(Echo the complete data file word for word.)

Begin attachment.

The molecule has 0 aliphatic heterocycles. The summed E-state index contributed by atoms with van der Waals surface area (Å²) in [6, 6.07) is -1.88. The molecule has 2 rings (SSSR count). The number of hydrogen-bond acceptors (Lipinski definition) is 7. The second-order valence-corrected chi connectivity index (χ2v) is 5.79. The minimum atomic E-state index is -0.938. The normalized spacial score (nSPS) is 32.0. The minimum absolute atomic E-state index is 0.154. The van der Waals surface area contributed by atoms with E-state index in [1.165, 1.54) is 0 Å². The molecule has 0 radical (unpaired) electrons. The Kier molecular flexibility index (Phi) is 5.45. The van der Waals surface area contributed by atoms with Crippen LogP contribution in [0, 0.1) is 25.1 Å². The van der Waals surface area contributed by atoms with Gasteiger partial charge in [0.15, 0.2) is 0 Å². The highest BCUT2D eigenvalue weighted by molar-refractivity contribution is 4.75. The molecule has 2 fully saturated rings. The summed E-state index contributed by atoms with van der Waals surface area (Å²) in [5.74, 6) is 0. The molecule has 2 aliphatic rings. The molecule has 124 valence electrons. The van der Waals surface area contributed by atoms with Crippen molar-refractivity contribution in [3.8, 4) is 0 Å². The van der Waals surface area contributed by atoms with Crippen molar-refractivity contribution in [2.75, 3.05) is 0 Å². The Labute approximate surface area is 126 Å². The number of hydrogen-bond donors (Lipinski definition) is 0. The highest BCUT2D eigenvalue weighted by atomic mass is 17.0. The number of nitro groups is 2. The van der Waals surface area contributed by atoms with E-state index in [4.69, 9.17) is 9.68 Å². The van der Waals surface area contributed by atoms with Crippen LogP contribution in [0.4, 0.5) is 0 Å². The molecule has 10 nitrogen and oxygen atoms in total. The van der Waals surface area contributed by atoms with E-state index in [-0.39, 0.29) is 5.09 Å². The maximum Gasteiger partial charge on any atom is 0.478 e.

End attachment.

The molecule has 0 aliphatic heterocycles. The summed E-state index contributed by atoms with van der Waals surface area (Å²) in [6, 6.07) is -1.88. The molecule has 2 rings (SSSR count). The number of hydrogen-bond acceptors (Lipinski definition) is 7. The second-order valence-corrected chi connectivity index (χ2v) is 5.79. The minimum atomic E-state index is -0.938. The normalized spacial score (nSPS) is 32.0. The minimum absolute atomic E-state index is 0.154. The van der Waals surface area contributed by atoms with E-state index in [1.165, 1.54) is 0 Å². The molecule has 0 radical (unpaired) electrons. The Kier molecular flexibility index (Phi) is 5.45. The van der Waals surface area contributed by atoms with Crippen LogP contribution in [0, 0.1) is 25.1 Å². The van der Waals surface area contributed by atoms with Gasteiger partial charge in [0.15, 0.2) is 0 Å². The highest BCUT2D eigenvalue weighted by molar-refractivity contribution is 4.75. The molecule has 2 fully saturated rings. The summed E-state index contributed by atoms with van der Waals surface area (Å²) in [5.74, 6) is 0. The molecule has 2 aliphatic rings. The molecule has 124 valence electrons. The van der Waals surface area contributed by atoms with Crippen molar-refractivity contribution in [3.8, 4) is 0 Å². The van der Waals surface area contributed by atoms with Crippen molar-refractivity contribution in [2.75, 3.05) is 0 Å². The Labute approximate surface area is 126 Å². The number of hydrogen-bond donors (Lipinski definition) is 0. The highest BCUT2D eigenvalue weighted by atomic mass is 17.0. The number of nitro groups is 2. The van der Waals surface area contributed by atoms with E-state index in [4.69, 9.17) is 9.68 Å². The van der Waals surface area contributed by atoms with Crippen LogP contribution in [0.4, 0.5) is 0 Å². The molecule has 10 nitrogen and oxygen atoms in total. The van der Waals surface area contributed by atoms with E-state index in [-0.39, 0.29) is 5.09 Å². The maximum Gasteiger partial charge on any atom is 0.478 e.